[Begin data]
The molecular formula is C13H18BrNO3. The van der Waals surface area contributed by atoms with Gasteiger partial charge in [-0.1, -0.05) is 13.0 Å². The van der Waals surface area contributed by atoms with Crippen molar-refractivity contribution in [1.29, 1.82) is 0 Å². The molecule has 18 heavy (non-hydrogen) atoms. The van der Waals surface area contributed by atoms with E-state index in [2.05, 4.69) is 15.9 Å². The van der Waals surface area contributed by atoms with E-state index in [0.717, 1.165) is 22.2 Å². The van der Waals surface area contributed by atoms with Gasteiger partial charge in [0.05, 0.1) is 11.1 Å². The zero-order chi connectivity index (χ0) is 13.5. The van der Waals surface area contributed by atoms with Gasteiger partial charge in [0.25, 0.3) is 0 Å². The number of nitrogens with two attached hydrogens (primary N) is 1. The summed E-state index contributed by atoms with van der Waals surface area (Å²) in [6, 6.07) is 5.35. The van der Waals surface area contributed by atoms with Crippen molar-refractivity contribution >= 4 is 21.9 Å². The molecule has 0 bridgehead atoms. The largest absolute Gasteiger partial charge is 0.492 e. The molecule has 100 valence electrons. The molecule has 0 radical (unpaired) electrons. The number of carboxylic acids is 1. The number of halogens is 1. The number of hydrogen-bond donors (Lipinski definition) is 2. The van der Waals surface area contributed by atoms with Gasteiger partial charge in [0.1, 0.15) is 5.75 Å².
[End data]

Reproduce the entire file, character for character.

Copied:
The molecular formula is C13H18BrNO3. The van der Waals surface area contributed by atoms with Gasteiger partial charge in [-0.1, -0.05) is 13.0 Å². The van der Waals surface area contributed by atoms with Crippen molar-refractivity contribution in [1.29, 1.82) is 0 Å². The molecule has 18 heavy (non-hydrogen) atoms. The van der Waals surface area contributed by atoms with E-state index in [2.05, 4.69) is 15.9 Å². The van der Waals surface area contributed by atoms with E-state index in [0.717, 1.165) is 22.2 Å². The van der Waals surface area contributed by atoms with Gasteiger partial charge in [0.05, 0.1) is 11.1 Å². The zero-order chi connectivity index (χ0) is 13.5. The van der Waals surface area contributed by atoms with Gasteiger partial charge in [0.25, 0.3) is 0 Å². The number of nitrogens with two attached hydrogens (primary N) is 1. The summed E-state index contributed by atoms with van der Waals surface area (Å²) in [6, 6.07) is 5.35. The van der Waals surface area contributed by atoms with Crippen molar-refractivity contribution >= 4 is 21.9 Å². The molecule has 0 bridgehead atoms. The largest absolute Gasteiger partial charge is 0.492 e. The molecule has 100 valence electrons. The molecule has 0 radical (unpaired) electrons. The number of carboxylic acids is 1. The number of halogens is 1. The number of hydrogen-bond donors (Lipinski definition) is 2. The van der Waals surface area contributed by atoms with Gasteiger partial charge in [0.1, 0.15) is 5.75 Å².